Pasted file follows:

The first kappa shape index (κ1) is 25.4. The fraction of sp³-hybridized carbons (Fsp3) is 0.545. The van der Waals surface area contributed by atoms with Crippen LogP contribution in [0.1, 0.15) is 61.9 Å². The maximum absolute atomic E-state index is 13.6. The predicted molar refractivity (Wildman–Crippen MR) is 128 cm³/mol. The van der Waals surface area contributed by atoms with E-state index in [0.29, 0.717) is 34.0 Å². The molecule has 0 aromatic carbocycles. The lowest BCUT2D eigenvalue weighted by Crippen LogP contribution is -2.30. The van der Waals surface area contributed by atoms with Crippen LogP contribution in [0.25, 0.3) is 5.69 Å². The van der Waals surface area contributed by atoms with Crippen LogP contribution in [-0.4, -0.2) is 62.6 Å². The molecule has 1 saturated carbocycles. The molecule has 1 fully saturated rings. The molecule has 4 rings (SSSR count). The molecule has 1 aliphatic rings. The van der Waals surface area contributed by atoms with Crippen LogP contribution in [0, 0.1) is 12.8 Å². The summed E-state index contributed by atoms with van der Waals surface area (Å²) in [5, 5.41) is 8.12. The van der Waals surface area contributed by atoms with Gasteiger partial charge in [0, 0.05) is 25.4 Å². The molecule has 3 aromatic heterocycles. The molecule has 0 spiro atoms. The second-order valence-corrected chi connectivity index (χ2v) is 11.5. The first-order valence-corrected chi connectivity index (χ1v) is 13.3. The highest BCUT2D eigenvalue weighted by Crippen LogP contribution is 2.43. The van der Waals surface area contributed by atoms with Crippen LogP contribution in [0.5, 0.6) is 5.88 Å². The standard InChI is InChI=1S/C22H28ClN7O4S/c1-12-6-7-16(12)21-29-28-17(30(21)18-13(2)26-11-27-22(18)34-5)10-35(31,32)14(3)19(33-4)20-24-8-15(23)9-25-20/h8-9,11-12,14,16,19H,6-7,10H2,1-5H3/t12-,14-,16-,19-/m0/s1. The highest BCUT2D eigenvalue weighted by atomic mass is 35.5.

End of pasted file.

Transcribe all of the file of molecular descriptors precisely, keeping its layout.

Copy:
The first kappa shape index (κ1) is 25.4. The fraction of sp³-hybridized carbons (Fsp3) is 0.545. The van der Waals surface area contributed by atoms with Crippen LogP contribution in [0.1, 0.15) is 61.9 Å². The maximum absolute atomic E-state index is 13.6. The predicted molar refractivity (Wildman–Crippen MR) is 128 cm³/mol. The van der Waals surface area contributed by atoms with E-state index in [0.29, 0.717) is 34.0 Å². The molecule has 0 aromatic carbocycles. The lowest BCUT2D eigenvalue weighted by Crippen LogP contribution is -2.30. The van der Waals surface area contributed by atoms with Crippen LogP contribution in [0.25, 0.3) is 5.69 Å². The van der Waals surface area contributed by atoms with Crippen LogP contribution in [-0.4, -0.2) is 62.6 Å². The molecule has 1 saturated carbocycles. The molecule has 1 fully saturated rings. The molecule has 4 rings (SSSR count). The molecule has 1 aliphatic rings. The van der Waals surface area contributed by atoms with Crippen LogP contribution in [0, 0.1) is 12.8 Å². The summed E-state index contributed by atoms with van der Waals surface area (Å²) in [5, 5.41) is 8.12. The van der Waals surface area contributed by atoms with Gasteiger partial charge in [0, 0.05) is 25.4 Å². The molecule has 3 aromatic heterocycles. The molecule has 0 spiro atoms. The second-order valence-corrected chi connectivity index (χ2v) is 11.5. The first-order valence-corrected chi connectivity index (χ1v) is 13.3. The highest BCUT2D eigenvalue weighted by Crippen LogP contribution is 2.43. The van der Waals surface area contributed by atoms with Crippen LogP contribution in [0.5, 0.6) is 5.88 Å². The standard InChI is InChI=1S/C22H28ClN7O4S/c1-12-6-7-16(12)21-29-28-17(30(21)18-13(2)26-11-27-22(18)34-5)10-35(31,32)14(3)19(33-4)20-24-8-15(23)9-25-20/h8-9,11-12,14,16,19H,6-7,10H2,1-5H3/t12-,14-,16-,19-/m0/s1. The highest BCUT2D eigenvalue weighted by atomic mass is 35.5.